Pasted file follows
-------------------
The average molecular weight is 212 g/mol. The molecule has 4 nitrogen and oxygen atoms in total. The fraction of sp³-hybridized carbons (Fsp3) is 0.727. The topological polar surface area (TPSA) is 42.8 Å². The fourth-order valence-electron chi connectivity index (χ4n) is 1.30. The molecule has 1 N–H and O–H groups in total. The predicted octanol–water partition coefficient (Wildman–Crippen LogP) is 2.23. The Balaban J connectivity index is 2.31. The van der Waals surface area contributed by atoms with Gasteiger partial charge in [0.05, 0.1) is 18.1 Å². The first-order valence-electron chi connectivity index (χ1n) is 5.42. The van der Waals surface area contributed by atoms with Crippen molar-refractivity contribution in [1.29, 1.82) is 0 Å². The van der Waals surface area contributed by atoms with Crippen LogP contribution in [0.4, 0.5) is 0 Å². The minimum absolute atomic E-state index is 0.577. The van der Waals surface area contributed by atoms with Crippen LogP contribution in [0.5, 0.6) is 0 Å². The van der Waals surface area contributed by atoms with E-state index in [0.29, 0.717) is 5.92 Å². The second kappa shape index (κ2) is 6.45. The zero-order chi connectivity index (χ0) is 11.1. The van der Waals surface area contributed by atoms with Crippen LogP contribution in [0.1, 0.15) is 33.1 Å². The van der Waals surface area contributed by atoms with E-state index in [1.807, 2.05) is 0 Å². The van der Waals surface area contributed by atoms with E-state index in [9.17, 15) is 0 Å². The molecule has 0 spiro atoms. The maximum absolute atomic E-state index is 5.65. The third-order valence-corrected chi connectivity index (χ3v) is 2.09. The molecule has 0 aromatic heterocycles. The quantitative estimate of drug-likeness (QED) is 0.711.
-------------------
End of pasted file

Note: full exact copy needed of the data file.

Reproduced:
The average molecular weight is 212 g/mol. The molecule has 4 nitrogen and oxygen atoms in total. The fraction of sp³-hybridized carbons (Fsp3) is 0.727. The topological polar surface area (TPSA) is 42.8 Å². The fourth-order valence-electron chi connectivity index (χ4n) is 1.30. The molecule has 1 N–H and O–H groups in total. The predicted octanol–water partition coefficient (Wildman–Crippen LogP) is 2.23. The Balaban J connectivity index is 2.31. The van der Waals surface area contributed by atoms with Gasteiger partial charge in [0.05, 0.1) is 18.1 Å². The first-order valence-electron chi connectivity index (χ1n) is 5.42. The van der Waals surface area contributed by atoms with Crippen molar-refractivity contribution in [1.29, 1.82) is 0 Å². The van der Waals surface area contributed by atoms with Crippen LogP contribution in [0.4, 0.5) is 0 Å². The minimum absolute atomic E-state index is 0.577. The van der Waals surface area contributed by atoms with Crippen LogP contribution in [0.5, 0.6) is 0 Å². The van der Waals surface area contributed by atoms with E-state index in [0.29, 0.717) is 5.92 Å². The second kappa shape index (κ2) is 6.45. The zero-order chi connectivity index (χ0) is 11.1. The van der Waals surface area contributed by atoms with Crippen LogP contribution in [0.1, 0.15) is 33.1 Å². The van der Waals surface area contributed by atoms with E-state index in [1.807, 2.05) is 0 Å². The van der Waals surface area contributed by atoms with E-state index in [9.17, 15) is 0 Å². The molecule has 0 spiro atoms. The maximum absolute atomic E-state index is 5.65. The third-order valence-corrected chi connectivity index (χ3v) is 2.09. The molecule has 0 aromatic heterocycles. The quantitative estimate of drug-likeness (QED) is 0.711.